How Walmart makes money off of high schools
The school year is just about over, which means it's time for prom, yearbooks, spring fever and maybe a little nostalgia — especially for the parents of high-school-age kids — that can be best expressed by buying some school merchandise. Go, East Angels!
But not all merchandise is created equal. While the stuff you buy at your school probably stays at school, the T-shirts, sweatshirts, hats, alarm clocks and other gear conveniently hawked by the big chains may not do the same. "Walgreens and Walmart had been making money off of the high schools for years without anyone overseeing it — not just in Colorado, but all over the country," says Rhonda Blanford-Green, associate commissioner of the Colorado High School Activities Association. "The merchandise was being sold without any cutbacks to the schools."
In other words, those crafty merchants simply appropriated the names, logos and mascots of local schools — whether the George Washington Patriots in Denver, the Arapahoe High Warriors in Centennial or the Greeley Central Wild Cats — and sold their own merchandise at nearby stores. So last year, the National Federation of State High School Associations and a partner company, Licensing Resource Group, negotiated an agreement that would allow high schools to get royalties from such sales. And now the retailers that have legally partnered with the high schools display an "NFHS Official High School Licensed Product" hang tag from the merchandise, so consumers know that it's not bootleg.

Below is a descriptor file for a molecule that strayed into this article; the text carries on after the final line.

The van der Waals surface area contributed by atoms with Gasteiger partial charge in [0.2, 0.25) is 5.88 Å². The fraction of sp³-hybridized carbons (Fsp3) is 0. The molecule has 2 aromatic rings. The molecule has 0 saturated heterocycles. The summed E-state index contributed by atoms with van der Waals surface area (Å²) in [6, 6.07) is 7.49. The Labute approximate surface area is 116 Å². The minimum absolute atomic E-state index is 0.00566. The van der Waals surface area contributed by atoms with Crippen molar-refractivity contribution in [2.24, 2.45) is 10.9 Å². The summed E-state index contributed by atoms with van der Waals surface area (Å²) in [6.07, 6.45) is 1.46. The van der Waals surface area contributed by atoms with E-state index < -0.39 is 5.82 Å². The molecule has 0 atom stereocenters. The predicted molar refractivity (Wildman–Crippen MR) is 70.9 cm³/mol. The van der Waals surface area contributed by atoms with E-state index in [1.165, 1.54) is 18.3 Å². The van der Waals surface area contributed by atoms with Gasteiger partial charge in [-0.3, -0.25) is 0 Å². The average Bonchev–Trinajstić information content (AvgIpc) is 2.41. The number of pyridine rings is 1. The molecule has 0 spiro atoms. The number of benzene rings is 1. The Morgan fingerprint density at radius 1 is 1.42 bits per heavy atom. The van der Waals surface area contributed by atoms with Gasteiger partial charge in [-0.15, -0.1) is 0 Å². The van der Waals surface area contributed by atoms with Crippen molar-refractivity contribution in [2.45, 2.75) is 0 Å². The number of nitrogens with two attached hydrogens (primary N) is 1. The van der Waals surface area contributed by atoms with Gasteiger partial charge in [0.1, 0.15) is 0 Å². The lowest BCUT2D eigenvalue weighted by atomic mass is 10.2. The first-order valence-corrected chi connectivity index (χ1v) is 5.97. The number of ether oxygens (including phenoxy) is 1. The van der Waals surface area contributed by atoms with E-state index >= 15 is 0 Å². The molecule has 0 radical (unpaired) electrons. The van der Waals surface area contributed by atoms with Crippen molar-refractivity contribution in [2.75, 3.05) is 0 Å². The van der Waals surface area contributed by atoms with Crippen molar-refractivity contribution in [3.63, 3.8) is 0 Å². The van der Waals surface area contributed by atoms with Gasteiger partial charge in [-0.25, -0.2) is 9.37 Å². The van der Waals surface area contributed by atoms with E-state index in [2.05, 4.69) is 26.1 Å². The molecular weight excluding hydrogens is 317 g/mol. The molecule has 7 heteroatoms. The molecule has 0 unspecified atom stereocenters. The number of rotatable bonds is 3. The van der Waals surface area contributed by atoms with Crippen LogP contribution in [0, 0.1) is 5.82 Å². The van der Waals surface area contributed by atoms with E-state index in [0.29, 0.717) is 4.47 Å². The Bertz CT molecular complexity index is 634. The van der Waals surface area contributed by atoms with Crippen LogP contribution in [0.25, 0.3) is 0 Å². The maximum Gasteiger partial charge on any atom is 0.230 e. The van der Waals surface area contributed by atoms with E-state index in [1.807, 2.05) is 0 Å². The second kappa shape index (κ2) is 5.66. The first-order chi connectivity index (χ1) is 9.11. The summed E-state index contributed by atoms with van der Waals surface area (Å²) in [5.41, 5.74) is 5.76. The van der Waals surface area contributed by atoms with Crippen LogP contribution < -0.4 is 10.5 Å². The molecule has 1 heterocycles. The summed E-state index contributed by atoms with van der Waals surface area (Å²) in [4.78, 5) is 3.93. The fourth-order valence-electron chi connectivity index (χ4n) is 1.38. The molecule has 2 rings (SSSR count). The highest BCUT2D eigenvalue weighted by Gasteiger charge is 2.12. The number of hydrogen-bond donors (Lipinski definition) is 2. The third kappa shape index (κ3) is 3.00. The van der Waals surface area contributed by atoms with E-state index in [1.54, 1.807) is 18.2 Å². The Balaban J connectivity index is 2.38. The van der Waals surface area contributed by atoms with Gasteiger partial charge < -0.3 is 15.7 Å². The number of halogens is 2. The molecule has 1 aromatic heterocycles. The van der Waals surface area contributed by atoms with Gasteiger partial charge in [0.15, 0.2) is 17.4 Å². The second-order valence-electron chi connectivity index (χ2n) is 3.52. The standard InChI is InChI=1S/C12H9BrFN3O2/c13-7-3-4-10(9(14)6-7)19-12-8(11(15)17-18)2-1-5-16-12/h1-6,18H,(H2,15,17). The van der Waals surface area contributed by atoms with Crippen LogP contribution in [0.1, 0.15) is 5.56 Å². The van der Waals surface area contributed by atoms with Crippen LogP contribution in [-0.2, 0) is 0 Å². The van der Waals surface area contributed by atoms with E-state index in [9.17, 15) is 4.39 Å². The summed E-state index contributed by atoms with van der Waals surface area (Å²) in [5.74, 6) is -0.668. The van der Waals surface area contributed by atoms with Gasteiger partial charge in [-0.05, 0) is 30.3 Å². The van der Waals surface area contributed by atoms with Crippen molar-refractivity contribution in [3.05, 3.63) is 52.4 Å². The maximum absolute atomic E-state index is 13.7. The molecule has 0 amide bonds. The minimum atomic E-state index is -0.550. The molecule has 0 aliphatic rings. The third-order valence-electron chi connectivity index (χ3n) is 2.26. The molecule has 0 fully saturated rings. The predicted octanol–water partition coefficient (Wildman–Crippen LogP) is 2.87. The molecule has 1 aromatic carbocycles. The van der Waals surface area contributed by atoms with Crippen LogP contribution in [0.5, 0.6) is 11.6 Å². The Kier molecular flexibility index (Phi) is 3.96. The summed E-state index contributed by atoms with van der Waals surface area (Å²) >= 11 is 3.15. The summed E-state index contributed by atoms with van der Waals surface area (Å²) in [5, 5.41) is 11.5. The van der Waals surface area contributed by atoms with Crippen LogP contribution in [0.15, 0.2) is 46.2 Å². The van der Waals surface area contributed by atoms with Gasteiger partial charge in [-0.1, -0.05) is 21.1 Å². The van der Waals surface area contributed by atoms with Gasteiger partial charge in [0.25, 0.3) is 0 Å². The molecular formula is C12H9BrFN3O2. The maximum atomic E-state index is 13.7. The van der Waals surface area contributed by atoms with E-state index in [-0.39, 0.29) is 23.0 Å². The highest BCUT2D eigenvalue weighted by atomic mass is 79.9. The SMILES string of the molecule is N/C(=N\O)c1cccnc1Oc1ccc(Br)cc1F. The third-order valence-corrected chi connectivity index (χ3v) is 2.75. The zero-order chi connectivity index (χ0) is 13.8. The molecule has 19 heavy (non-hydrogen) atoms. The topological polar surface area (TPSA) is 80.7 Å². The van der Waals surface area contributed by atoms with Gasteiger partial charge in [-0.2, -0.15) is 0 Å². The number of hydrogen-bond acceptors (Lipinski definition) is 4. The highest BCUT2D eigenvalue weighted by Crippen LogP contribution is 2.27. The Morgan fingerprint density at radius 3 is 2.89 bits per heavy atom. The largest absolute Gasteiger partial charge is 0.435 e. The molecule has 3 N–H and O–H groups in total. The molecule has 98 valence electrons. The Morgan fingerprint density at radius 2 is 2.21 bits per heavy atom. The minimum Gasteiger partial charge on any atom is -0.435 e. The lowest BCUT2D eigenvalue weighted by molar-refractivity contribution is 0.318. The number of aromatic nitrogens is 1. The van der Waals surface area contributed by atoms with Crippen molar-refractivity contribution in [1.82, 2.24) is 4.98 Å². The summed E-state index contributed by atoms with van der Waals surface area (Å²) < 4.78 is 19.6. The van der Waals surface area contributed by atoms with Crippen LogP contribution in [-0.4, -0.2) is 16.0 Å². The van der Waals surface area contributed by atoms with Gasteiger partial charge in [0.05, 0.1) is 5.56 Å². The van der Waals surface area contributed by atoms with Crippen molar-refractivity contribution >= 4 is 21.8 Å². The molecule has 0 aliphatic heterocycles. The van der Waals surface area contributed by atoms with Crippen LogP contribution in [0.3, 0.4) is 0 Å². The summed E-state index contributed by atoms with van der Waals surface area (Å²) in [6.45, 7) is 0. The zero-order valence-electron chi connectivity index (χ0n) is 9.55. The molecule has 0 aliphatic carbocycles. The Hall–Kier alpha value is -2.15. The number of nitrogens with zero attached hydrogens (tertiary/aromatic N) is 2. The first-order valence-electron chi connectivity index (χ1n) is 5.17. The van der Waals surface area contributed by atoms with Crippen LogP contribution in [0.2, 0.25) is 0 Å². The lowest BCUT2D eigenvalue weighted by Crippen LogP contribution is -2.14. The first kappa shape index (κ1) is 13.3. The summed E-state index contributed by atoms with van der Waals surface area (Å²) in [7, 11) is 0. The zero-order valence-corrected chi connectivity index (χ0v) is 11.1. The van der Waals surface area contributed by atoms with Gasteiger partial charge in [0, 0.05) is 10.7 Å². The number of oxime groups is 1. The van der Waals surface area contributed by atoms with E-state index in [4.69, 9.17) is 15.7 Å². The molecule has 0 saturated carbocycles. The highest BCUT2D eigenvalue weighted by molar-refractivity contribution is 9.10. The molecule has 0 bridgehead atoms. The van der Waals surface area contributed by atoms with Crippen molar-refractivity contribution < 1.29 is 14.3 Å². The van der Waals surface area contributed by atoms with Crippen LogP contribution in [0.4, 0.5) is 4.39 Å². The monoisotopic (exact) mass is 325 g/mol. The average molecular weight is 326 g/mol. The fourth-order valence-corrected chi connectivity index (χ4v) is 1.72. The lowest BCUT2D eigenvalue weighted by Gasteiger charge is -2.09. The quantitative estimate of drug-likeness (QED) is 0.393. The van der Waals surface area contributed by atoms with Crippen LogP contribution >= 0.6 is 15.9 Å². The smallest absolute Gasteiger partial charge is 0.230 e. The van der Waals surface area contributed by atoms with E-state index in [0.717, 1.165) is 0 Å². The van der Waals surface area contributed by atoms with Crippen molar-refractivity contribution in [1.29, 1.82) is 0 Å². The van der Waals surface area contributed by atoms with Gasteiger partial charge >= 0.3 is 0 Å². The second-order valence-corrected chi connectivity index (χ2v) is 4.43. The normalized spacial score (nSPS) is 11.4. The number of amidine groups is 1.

"All of the states are involved, but Colorado is one of the states that is very progressive and involved with this," says Dick Welsh, who manages the program for the NFHS. In 2010, roughly half of Colorado's 338 high schools participated, receiving a combined total of $50,000 in royalties. "That's no small amount of money, considering that this was the first year of the program." Nationwide, the association gave out "well over a million dollars in 2010," Welsh adds, noting that Walgreens and Walmart are both part of the program. "It was very successful, and we think it will grow."
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Welsh recommends that all high schools trademark their logos and marks — something that might only cost them about $100 to do — so that they can protect their own interests. Blanford-Green says that many schools have been hesitant to do so because they don't want to inhibit fundraisers for school programs and activities that might require the school logos, but she's still pushing them to sign up for the NFHS program, even if they're small and don't sell much merchandise."It costs the school nothing, so it's in their best interests," she notes. "There are still some who haven't, but we will do an education campaign in July for the next school year."
Scene and herd: This isn't the first time the Colorado Legislature has tried to repeal the archaic law banning adultery. In the early 1970s, retired Colorado Supreme Court Justice Otto Moore was helping to coordinate a major revision of criminal law statutes — including one banning fornication and adultery. At a hearing on the proposals, then-legislator Jerry Kopel asked, "Mr. Justice, can you define for committee members the difference between adultery and fornication?" As Kopel recalls, Moore paused and then, with a with a twinkle in his eye, answered,"Well, I have tried both, and I did not find any difference."
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